Did you know that Australians threw away $8 billion worth of food in 2012?
While a lot of that waste is linked to farms and food outlets, the average kitchen household still wastes over $1000 in food every year! Can you imagine the things we could put that money towards? I’m thinking a whole new LJ wardrobe!
This not only occurs in Australia – it has been reported that a whopping 40% of food produced globally will never be eaten.
Food wastage has deeper consequences than the monetary value. There are also many underlying environmental impacts that we need to consider, such as the amount of space the waste occupies, its enormous contribution to pollution and climate change (through the production of methane) as well as the waste of water, fuel and resources used to grow, feed and transport the food.
And what about the moral significance? Imagine how many hungry mouths $8 billion worth of food could nourish.
In our society, like many first world countries, everything is obtainable and disposable. If the microwave breaks, we replace it. If our car gets too old, we buy a new one. If our tomato has spots on it, we throw it in the bin. But we need to change our mind-set. We need to end the cycle of buy, discard and rebuy. We need to be smarter.
So what are some tips that we can use to reduce our food waste in the kitchen? To really consider how to reduce waste…
1.Learn how to store food properly to prevent food waste
- Store nuts, seeds, grains, and flours in your freezer
- Store dried herbs in your fridge
- Wrap leaves and fresh herbs in a clean, damp tea towel or chux cloth
- Store loaves of bread in the freezer
- Store oils and fats in your fridge (preferably in dark glass)
- Portion meat and store it in the freezer
- Rotate your fridge, freezer and pantry, pulling older food to the front, and placing newer food behind.
2. Be organised and plan meals to prevent food waste
- Have a weekly meal plan so you know exactly what to buy.
- Plan a meal at the end of the week (or before your grocery shopping day) where you can use up all leftover fruit and vegetables from the week. For example, a vegetable soup.
3. Utilise your garden/outdoor space to re-use food scraps
- Set up a compost bin or worm farm.
- Raise chickens (Think about all those beautiful fresh eggs!)
- Have your own veggie and herb patch where you can pick only what you need every time.
4. Be smart at the grocery store
- Buy only the amount you need, don’t be sucked into buying bulk if you won’t be able to use it all.
- Only buy small amounts of dried herbs and spices, and limit it to those herbs that you use often and love.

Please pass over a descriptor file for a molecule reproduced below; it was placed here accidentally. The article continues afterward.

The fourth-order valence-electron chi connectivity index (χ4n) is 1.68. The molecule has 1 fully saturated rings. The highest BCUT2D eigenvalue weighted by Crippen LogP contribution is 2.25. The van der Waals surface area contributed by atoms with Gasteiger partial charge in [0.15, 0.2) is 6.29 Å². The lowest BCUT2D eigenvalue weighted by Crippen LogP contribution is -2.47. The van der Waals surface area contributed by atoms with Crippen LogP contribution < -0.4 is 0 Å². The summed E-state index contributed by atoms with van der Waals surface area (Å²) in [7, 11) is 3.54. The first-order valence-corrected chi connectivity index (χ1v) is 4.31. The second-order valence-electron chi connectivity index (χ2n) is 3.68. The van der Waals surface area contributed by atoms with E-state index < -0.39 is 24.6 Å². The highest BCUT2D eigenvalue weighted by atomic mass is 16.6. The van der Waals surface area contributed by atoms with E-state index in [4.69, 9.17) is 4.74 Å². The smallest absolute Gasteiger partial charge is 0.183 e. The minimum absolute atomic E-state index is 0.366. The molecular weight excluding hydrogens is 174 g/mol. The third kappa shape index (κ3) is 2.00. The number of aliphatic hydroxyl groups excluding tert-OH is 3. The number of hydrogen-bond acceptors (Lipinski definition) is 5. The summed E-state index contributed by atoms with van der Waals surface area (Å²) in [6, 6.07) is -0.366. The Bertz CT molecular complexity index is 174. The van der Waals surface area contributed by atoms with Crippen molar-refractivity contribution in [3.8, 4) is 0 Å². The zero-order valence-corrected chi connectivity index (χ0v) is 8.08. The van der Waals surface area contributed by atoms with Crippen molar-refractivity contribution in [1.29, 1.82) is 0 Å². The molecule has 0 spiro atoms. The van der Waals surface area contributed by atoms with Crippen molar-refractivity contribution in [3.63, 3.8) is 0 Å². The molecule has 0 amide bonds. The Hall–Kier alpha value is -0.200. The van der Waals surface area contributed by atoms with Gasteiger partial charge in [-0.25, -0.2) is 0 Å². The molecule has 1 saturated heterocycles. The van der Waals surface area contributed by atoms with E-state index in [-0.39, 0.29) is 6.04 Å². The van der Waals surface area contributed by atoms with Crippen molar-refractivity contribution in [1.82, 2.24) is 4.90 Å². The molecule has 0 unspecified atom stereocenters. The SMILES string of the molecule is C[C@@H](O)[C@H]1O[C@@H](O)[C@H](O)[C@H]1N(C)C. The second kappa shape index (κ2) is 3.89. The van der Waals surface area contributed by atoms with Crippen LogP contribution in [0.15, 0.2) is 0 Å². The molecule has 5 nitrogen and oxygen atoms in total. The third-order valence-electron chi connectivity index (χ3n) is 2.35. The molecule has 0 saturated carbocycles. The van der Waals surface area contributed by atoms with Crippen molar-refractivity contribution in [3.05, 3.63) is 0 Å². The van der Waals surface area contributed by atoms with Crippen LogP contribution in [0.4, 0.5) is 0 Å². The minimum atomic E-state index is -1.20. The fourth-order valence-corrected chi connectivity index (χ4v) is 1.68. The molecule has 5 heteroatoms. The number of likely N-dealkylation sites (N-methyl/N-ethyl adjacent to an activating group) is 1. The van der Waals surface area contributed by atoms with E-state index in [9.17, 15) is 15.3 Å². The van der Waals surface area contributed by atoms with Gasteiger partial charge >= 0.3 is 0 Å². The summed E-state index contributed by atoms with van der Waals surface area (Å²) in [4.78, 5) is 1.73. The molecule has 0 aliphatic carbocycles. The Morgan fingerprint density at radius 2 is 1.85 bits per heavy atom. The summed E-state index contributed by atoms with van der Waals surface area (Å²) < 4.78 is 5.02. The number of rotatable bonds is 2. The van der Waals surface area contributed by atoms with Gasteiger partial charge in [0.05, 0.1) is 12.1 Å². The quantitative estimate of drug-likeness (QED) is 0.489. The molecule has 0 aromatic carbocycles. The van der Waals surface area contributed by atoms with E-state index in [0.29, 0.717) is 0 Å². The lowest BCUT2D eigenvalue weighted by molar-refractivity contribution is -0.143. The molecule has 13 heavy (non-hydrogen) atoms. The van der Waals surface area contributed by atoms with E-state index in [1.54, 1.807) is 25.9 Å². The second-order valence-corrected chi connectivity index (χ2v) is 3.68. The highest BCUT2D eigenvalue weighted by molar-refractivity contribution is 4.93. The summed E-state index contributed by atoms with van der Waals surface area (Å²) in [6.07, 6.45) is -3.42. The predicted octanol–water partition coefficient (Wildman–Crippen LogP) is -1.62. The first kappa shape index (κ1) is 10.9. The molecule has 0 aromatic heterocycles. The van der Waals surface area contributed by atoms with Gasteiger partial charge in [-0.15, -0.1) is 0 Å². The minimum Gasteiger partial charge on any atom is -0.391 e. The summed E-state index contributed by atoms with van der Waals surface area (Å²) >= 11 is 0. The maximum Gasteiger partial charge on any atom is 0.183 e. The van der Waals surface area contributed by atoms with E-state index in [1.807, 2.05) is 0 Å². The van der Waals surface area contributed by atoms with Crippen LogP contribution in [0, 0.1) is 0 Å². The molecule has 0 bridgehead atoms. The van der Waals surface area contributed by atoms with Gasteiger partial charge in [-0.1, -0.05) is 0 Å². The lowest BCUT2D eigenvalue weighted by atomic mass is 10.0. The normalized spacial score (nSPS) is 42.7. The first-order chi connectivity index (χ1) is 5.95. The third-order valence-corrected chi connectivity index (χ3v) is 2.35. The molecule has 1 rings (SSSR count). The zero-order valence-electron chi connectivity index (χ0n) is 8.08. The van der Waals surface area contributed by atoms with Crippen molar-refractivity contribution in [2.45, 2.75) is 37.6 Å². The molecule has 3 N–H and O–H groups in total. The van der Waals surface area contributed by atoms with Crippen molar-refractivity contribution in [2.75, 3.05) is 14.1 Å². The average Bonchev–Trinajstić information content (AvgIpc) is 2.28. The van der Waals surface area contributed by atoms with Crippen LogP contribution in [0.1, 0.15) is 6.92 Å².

- Buy unpackaged foods, and reduce the use of plastic bags (i.e. don’t put two apples in a plastic bag, it may be better to leave them loose in the trolley).
- Buy ‘seconds’ of produce (which are often discarded as they are not ‘perfect’ in appearance, but still completely fine to eat).
5. Be smart at dinner time
- Manage portion sizes, only put on a plate what can be eaten.
- Excess food on plates can be scraped off and given to your pet dog (if dog-friendly).
- Freeze any meal leftovers or eat it for lunch the next day
6. Be smart around Christmas and Easter (the times when the most amount of food is wasted)
- Freeze any leftover food that can be frozen.
- Share the leftover food among family, friends and neighbours.
- Leave everyone to dish up his or her own plate during celebrations to reduce the amount of food waste..
7. Be smart when eating out
- Buy entrees or ask for a smaller serving size if you often cannot eat your entire meal otherwise, ask for a ‘doggy bag’ if you cannot eat all of your meal.
- Share a meal with your partner or a friend.
8. Learn what to do with food that’s getting ‘older’
- Grind up stale bread and crusts in a food processer to make breadcrumbs
- Make croutons by chopping up stale bread and crusts and baking them in the oven.
- Make a tomato sauce for pasta, lasagne, gravy etc. with old softening tomatoes.
- Older berries can be turned into berry coulis, pie or jam.
- Old fruit can be prepped and chopped into small chunks and frozen for a quick snack or to use in smoothies.
- Excess kale and silverbeet can be blanched, dried and frozen in portions to easily add to dishes.
- Ferment or pickle excess fruit and veggies.
- Collect and store cooked roast and chop bones in the freezer, until you have enough to make a bone stock out of.
9. Donate, don’t discard
- Any cans of food that you will not ever use (you know, that old can of corn that’s been lurking in the back of the pantry for what feels like a decade), and are still within its expiry date/safe to consume, give to a charity.
10. Learn to know when food really has gone bad
- Use your senses. If you are unsure whether a food has gone bad or not, look at it to see if you can see any noticeable mould etc., smell it, and as a last resort, if you have not noticed any changes, taste a tiny amount to see if it still tastes ok.
- Know the difference between best before and use by.
- Best before: the date before the quality of the food deteriorates. The food can generally be eaten after this date (if it has passed the sensory tests).
- Use by: the date that the food is recommended to be consumed by. Caution should be taken after this date. See here for more information.
Although it is not realistic to prevent all food waste, we have the power to reduce it.
How do you prevent food waste in your kitchen?